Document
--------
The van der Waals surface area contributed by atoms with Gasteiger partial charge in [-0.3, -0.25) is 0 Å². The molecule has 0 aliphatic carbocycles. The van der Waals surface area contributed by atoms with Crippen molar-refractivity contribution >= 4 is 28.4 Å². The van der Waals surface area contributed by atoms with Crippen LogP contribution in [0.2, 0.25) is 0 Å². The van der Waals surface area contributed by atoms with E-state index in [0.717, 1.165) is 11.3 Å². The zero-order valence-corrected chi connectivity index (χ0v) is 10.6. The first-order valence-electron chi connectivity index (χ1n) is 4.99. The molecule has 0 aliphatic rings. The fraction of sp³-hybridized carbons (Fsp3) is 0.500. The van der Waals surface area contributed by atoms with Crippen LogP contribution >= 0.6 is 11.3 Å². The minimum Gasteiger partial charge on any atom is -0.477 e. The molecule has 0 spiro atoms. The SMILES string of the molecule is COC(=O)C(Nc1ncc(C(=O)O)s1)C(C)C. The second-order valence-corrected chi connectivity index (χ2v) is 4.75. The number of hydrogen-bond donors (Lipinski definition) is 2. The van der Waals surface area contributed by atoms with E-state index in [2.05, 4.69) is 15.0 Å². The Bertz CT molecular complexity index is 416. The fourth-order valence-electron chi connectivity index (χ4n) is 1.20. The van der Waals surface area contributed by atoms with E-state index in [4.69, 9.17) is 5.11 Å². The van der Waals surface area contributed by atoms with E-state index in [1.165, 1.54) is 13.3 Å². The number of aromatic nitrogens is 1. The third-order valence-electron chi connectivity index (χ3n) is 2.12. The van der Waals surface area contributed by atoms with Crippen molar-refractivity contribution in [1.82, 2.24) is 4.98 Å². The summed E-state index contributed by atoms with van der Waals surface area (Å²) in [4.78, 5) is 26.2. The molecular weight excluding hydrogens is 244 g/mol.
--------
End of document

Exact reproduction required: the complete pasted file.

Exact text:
The van der Waals surface area contributed by atoms with Gasteiger partial charge in [-0.3, -0.25) is 0 Å². The molecule has 0 aliphatic carbocycles. The van der Waals surface area contributed by atoms with Crippen molar-refractivity contribution >= 4 is 28.4 Å². The van der Waals surface area contributed by atoms with Crippen LogP contribution in [0.2, 0.25) is 0 Å². The van der Waals surface area contributed by atoms with E-state index in [0.717, 1.165) is 11.3 Å². The zero-order valence-corrected chi connectivity index (χ0v) is 10.6. The first-order valence-electron chi connectivity index (χ1n) is 4.99. The molecule has 0 aliphatic rings. The fraction of sp³-hybridized carbons (Fsp3) is 0.500. The van der Waals surface area contributed by atoms with Crippen LogP contribution >= 0.6 is 11.3 Å². The minimum Gasteiger partial charge on any atom is -0.477 e. The molecule has 0 spiro atoms. The SMILES string of the molecule is COC(=O)C(Nc1ncc(C(=O)O)s1)C(C)C. The second-order valence-corrected chi connectivity index (χ2v) is 4.75. The number of hydrogen-bond donors (Lipinski definition) is 2. The van der Waals surface area contributed by atoms with E-state index in [2.05, 4.69) is 15.0 Å². The Bertz CT molecular complexity index is 416. The fourth-order valence-electron chi connectivity index (χ4n) is 1.20. The van der Waals surface area contributed by atoms with E-state index in [4.69, 9.17) is 5.11 Å². The van der Waals surface area contributed by atoms with E-state index in [1.165, 1.54) is 13.3 Å². The number of aromatic nitrogens is 1. The third-order valence-electron chi connectivity index (χ3n) is 2.12. The van der Waals surface area contributed by atoms with Crippen molar-refractivity contribution in [1.82, 2.24) is 4.98 Å². The summed E-state index contributed by atoms with van der Waals surface area (Å²) in [4.78, 5) is 26.2. The molecular weight excluding hydrogens is 244 g/mol.